Re-reading a book is not a common practice, but taking a look back at the year, as it ends, appears necessary.
Only a set of 12 months left of Donald Trump’s presidency, and the United States seems to have had a lot. Another year is about to leave, with plenty of his ever-increasing bad decisions, abrupt policies, absurd tweets, consistent controversies, gruff remarks and the Democrat-demanded impeachment.
The United States entered into 2019 with a government shutdown due to Mexico border wall and an inconsiderate president, who organized a fast food dinner for Clemson University’s football team at the White House, while much of the staff remained unpaid. Besides, the Democrats threw their campaign cards in air, as they took hold of the House of Commons and Nancy Pelosi was elected as its speaker.
Since then, Trump’s second half in White House so far, appeared to be on a roller coaster at full speed. On receiving the notable claps from Pelosi and Vice President Mike Pence for record-long government shutdown to several resignations, and from escaping the Mueller report to being impeached, it’s a lot to recall.
Prolonged Probe into Russian Meddling
The celebrations of Donald Trump’s win in 2016 presidential elections continued through to the third year, until the Special Counsel Robert Mueller concluded his investigation. On March 22, the US Attorney General William P Barr received the concluded report of the detailed investigation, decried as a “Witch Hunt” by the US President.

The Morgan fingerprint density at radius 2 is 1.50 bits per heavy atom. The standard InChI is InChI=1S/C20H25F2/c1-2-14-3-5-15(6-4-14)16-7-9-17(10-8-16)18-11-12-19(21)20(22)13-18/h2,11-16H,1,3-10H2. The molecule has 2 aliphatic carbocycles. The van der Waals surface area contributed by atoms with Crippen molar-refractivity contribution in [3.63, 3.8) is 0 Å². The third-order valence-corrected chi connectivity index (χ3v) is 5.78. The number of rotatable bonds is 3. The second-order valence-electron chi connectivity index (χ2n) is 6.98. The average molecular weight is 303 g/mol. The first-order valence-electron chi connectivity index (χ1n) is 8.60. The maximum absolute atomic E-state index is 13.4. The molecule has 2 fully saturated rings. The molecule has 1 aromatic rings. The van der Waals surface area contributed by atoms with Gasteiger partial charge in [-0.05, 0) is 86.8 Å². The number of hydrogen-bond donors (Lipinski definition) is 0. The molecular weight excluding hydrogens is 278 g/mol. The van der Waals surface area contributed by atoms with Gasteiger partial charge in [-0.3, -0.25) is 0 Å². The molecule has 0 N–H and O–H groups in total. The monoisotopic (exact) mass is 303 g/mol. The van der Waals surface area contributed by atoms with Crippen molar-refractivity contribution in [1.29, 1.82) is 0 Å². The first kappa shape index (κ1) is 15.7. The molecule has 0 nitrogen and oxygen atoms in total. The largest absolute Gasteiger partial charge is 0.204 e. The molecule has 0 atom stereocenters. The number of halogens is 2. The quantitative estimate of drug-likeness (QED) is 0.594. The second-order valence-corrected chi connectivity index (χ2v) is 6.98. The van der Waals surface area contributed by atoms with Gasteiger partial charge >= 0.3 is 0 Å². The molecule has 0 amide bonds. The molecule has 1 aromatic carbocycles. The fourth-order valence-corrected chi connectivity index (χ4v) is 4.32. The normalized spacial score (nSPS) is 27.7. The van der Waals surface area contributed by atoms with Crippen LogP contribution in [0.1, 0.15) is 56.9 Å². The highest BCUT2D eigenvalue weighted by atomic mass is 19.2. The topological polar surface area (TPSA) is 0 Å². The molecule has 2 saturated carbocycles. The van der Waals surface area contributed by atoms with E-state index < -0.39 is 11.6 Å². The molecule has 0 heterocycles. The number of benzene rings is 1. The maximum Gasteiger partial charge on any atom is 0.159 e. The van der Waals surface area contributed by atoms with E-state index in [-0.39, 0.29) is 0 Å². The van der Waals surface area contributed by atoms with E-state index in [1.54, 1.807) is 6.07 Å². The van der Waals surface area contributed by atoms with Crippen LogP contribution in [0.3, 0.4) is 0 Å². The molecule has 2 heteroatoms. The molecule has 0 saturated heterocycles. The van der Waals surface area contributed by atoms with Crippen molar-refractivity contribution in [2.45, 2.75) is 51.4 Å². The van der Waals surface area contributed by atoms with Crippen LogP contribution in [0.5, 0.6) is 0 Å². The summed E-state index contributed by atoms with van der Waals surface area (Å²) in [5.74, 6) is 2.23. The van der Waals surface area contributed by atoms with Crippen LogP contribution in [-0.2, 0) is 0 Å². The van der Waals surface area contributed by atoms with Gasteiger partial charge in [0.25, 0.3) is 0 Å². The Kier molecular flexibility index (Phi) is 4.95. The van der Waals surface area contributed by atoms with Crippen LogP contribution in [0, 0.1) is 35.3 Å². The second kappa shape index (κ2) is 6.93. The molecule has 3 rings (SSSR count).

Barr submitted the summary of the 448-page report to public on March 24, highlighting that no conspiracy was found against the President or his aides, “despite multiple offers from Russian-affiliated individuals to assist the Trump campaign”.
However, 12 out of the 14 cases addressed in the report were redacted, and several things remained unaddressed. They majorly include the complete absence in report of the online manipulation of political views by the SCL Group’s data mining firm Cambridge Analytica, the links between Trump Organization and Alfa Bank computer servers, as well as the secret meetings and influence-peddling by the Middle Eastern countries like the United Arab Emirates targeting Trump’s potential administration.
In June, The New York Times published a report revealing the contacts of Trump campaign with Mohammed bin Zayed (MbZ), the de-facto ruler of Abu Dhabi. However, the President came out clean from the Russian meddling charges, despite nearly two years of the Mueller investigation.
Major Events and Decisions
With Democrats reclaiming majority in the House in 2018 Mid-term elections, this year began with a record number of women elected to Congress. Another record-breaker was Ilhan Omar and Rashida Tlaib becoming the first two Muslim congresswomen in nation’s history.
Democrats also geared up for the 2020 presidential elections, where several names came up for the candidacy. By the end of the year, Senator Elizabeth Warren, South Bend Mayor Pete Buttigieg, Senator Bernie Sanders and the former vice president Joe Biden remain the top four names on the top of presidential candidates.